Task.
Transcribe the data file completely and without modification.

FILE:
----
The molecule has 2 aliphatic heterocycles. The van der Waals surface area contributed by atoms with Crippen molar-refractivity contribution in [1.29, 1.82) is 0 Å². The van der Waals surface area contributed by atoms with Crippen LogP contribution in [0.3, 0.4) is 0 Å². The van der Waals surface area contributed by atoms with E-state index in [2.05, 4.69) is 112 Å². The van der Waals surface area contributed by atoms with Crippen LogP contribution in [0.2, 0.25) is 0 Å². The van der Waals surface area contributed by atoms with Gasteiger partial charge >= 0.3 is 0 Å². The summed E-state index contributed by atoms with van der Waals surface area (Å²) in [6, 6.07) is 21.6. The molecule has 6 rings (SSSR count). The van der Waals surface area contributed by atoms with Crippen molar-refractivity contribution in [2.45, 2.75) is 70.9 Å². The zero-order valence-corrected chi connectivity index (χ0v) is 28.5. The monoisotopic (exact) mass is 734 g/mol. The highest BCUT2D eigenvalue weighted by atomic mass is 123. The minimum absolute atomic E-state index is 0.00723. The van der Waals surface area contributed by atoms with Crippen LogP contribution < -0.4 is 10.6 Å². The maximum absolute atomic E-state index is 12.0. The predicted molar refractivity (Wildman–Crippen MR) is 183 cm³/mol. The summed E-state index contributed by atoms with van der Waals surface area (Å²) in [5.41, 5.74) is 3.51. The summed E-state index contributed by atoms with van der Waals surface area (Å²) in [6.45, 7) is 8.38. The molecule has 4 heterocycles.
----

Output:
The molecule has 2 aliphatic heterocycles. The van der Waals surface area contributed by atoms with Crippen molar-refractivity contribution in [1.29, 1.82) is 0 Å². The van der Waals surface area contributed by atoms with Crippen LogP contribution in [0.3, 0.4) is 0 Å². The van der Waals surface area contributed by atoms with E-state index in [2.05, 4.69) is 112 Å². The van der Waals surface area contributed by atoms with Crippen LogP contribution in [0.2, 0.25) is 0 Å². The van der Waals surface area contributed by atoms with Gasteiger partial charge >= 0.3 is 0 Å². The summed E-state index contributed by atoms with van der Waals surface area (Å²) in [6, 6.07) is 21.6. The molecule has 6 rings (SSSR count). The van der Waals surface area contributed by atoms with Crippen molar-refractivity contribution in [2.45, 2.75) is 70.9 Å². The zero-order valence-corrected chi connectivity index (χ0v) is 28.5. The monoisotopic (exact) mass is 734 g/mol. The highest BCUT2D eigenvalue weighted by atomic mass is 123. The minimum absolute atomic E-state index is 0.00723. The van der Waals surface area contributed by atoms with Crippen LogP contribution < -0.4 is 10.6 Å². The maximum absolute atomic E-state index is 12.0. The predicted molar refractivity (Wildman–Crippen MR) is 183 cm³/mol. The summed E-state index contributed by atoms with van der Waals surface area (Å²) in [5.41, 5.74) is 3.51. The summed E-state index contributed by atoms with van der Waals surface area (Å²) in [6.45, 7) is 8.38. The molecule has 4 heterocycles.